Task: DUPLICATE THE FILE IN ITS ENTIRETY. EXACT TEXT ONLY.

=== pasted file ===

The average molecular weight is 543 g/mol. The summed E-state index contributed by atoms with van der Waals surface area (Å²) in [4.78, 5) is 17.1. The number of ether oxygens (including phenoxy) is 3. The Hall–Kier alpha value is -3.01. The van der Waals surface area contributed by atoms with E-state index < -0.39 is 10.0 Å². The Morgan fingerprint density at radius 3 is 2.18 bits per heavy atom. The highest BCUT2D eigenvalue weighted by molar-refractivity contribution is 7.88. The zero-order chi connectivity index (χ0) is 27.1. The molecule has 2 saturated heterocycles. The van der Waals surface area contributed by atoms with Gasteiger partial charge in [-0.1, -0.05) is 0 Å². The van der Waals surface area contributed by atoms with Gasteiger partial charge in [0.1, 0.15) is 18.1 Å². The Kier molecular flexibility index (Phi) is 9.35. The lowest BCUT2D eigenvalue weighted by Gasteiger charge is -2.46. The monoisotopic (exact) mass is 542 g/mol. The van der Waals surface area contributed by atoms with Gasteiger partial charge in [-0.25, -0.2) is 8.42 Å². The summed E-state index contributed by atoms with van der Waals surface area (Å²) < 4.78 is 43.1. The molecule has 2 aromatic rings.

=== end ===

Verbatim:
The average molecular weight is 543 g/mol. The summed E-state index contributed by atoms with van der Waals surface area (Å²) in [4.78, 5) is 17.1. The number of ether oxygens (including phenoxy) is 3. The Hall–Kier alpha value is -3.01. The van der Waals surface area contributed by atoms with E-state index < -0.39 is 10.0 Å². The Morgan fingerprint density at radius 3 is 2.18 bits per heavy atom. The highest BCUT2D eigenvalue weighted by molar-refractivity contribution is 7.88. The zero-order chi connectivity index (χ0) is 27.1. The molecule has 2 saturated heterocycles. The van der Waals surface area contributed by atoms with Gasteiger partial charge in [-0.1, -0.05) is 0 Å². The van der Waals surface area contributed by atoms with Gasteiger partial charge in [0.1, 0.15) is 18.1 Å². The Kier molecular flexibility index (Phi) is 9.35. The lowest BCUT2D eigenvalue weighted by Gasteiger charge is -2.46. The monoisotopic (exact) mass is 542 g/mol. The van der Waals surface area contributed by atoms with Gasteiger partial charge in [-0.25, -0.2) is 8.42 Å². The summed E-state index contributed by atoms with van der Waals surface area (Å²) < 4.78 is 43.1. The molecule has 2 aromatic rings.